CentOS Revisited – How Old is Too Old?

I recently started working with CentOS 5.11 as an operating system on which to build Python wheels for Linux. I wrote about why I used CentOS 5.11. The oversimplified reason is because it’s old. After using it for a while, I’ve started to wonder, how old is too old?

Why CentOS 5.11, Again?

To understand why the authors of PEP 513 recommend CentOS 5.11, we must briefly consider a subject that Python programmers can usually ignore—binary dependencies.

When one builds a binary on Linux (or any system, for that matter), it comes with dependencies on runtime libraries. Even a simple “hello world” program will depend on the C runtime library (glibc if you build with GCC). The benefit of building binaries on an older Linux is that the runtime dependencies—particularly glibc—are likely to be present on newer systems. The reverse is not true. If you link your binary to a brand new glibc, it won’t be able to run on older systems because they don’t have the glibc needed to load your binary.

CentOS 5.11 was released on the last day of September 2014 (according to DistroWatch.org), so it’s only 1½ years old. But it’s a derivative of Red Hat which is a notoriously conservative distro. To give you some idea of how conservative it is, CentOS 5.11 provides Python 2.4.3 which was released in 2006, eight years before CentOS 5.11, and almost ten years before PEP 513 was released. CentOS 5.11 is a snapshot of what was state-of-the-art some years ago.

There’s nothing wrong with a Linux distro that chooses to be this conservative. If you want modern software, or bleeding edge, there are distros for that. RedHat Enterprise Linux (and thus CentOS) is not one of them.

CentOS 5.11’s “old school” attitude makes it a very safe bet that the versions of it base libraries (like glibc) will appear on other Linux distros, and that’s why it’s a good choice for building Linux wheels.

Great! Are There Any Downsides?

Yup.

The point of using an older Linux is to ensure that runtime libraries are not too new to appear on other Linuxes. But what if the opposite happens?

What happens if a library on CentOS 5.11 is so old that some of the Linux world no longer supports it? That’s what happened when I tried (for one of my clients) to wrap a Fortran library with Python and distribute it as a wheel. I built the Fortran code with the default GFortran/GCC version which was 4.1.2.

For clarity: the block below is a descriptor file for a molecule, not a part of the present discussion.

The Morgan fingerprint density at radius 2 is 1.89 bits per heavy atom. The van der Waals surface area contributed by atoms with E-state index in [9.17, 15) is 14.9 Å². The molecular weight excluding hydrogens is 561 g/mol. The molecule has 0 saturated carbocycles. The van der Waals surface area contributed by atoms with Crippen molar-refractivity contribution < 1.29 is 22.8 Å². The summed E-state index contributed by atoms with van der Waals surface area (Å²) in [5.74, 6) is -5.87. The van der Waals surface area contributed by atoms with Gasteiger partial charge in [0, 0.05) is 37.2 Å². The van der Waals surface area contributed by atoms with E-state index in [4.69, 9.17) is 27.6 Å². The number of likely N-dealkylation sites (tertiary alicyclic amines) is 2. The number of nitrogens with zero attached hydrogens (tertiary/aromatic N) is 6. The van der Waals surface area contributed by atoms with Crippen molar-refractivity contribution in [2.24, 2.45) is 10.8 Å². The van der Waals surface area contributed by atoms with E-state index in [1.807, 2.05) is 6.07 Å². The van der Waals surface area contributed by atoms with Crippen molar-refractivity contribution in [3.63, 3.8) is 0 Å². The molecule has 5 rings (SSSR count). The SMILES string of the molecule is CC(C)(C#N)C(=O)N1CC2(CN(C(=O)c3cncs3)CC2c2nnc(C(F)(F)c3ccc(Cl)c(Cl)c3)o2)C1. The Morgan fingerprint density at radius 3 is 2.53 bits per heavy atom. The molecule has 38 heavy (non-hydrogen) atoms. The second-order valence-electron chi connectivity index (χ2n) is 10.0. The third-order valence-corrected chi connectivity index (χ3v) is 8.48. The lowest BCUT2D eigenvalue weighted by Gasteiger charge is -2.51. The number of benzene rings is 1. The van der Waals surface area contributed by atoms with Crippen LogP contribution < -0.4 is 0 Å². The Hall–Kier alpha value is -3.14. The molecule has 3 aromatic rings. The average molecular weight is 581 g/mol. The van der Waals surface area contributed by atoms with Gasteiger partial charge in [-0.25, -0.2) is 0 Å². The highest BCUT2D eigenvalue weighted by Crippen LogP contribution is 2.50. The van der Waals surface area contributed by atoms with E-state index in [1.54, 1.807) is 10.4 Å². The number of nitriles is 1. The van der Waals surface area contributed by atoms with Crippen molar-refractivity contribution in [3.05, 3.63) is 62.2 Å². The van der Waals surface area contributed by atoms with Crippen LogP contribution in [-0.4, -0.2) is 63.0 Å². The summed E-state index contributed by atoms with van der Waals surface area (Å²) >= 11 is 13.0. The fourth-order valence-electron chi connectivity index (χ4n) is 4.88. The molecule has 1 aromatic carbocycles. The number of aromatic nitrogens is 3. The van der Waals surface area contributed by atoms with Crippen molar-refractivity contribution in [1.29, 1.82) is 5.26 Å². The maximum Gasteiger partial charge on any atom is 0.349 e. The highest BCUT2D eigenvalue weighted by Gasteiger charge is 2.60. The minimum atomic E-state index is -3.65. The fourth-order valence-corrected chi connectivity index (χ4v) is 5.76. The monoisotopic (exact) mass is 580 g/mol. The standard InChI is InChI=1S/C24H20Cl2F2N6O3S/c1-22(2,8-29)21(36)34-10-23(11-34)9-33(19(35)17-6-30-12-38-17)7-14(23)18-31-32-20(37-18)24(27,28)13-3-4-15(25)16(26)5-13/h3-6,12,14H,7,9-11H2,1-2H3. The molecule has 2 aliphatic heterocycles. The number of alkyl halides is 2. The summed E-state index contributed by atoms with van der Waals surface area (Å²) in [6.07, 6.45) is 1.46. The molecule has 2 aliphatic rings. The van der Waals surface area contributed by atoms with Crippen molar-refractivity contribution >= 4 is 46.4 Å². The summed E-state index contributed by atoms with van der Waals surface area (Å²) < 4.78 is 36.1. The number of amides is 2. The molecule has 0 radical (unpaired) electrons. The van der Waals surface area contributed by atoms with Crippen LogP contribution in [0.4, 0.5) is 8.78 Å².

The resulting binary has a dependency on libgfortran.so.1. This library has become old enough that it’s not always easy to install. For instance, it’s not in the repositories of the very popular Ubuntu 14.04 LTS.

That’s particularly surprising when you consider that Ubuntu 14.04 LTS was released about six months before CentOS 5.11. Despite this, the former had already dropped support for the default libgfortran of the latter.

This is a good example of how CentOS 5.11 helps to avoid dependency problems, but doesn’t entirely solve them. In short, caveat munitor (builder beware).

How I Resolved the libgfortran.so.1 Dependency

I was able to build a wheel for my client that solved the specific libgfortran.so.1 dependency problem described above. I set the binary’s rpath to include the binary’s directory ($ORIGIN) and shipped libgfortran.so.1 as part of the Python wheel in the same directory as the custom shared library. The relevant Makefile portion looks like this—

gfortran -shared               \
         -fPIC                 \
         -Wall                 \
         -Wl,-rpath,'$$ORIGIN' \
         -o my_library.so      \
         $(OBJS)

And running ldd on the resulting library shows that the binary uses the local libgfortran.so.1 as intended—

$ ldd libmy_library.so
   linux-vdso.so.1 => (0x00007ffd0d93d000)
   libfftw3.so.3 => /usr/lib/x86_64-linux-gnu/libfftw3.so.3 (0x00007f1b97297000)
   libgfortran.so.1 => /home/philip/miniconda2/lib/python2.7/site-packages/my_library/bin/./libgfortran.so.1 (0x00007f1b97000000)
   libm.so.6 => /lib/x86_64-linux-gnu/libm.so.6 (0x00007f1b96cfa000)
   libgcc_s.so.1 => /lib/x86_64-linux-gnu/libgcc_s.so.1 (0x00007f1b96ae4000)
   libc.so.6 => /lib/x86_64-linux-gnu/libc.so.6 (0x00007f1b9671f000)
   /lib64/ld-linux-x86-64.so.2 (0x00007f1b9f8b9000)

Matplotlib Advice

A little bonus tip: if you want to install matplotlib on CentOS 5.11, save some time and read this Stack Overflow comment by Byron Dover first.

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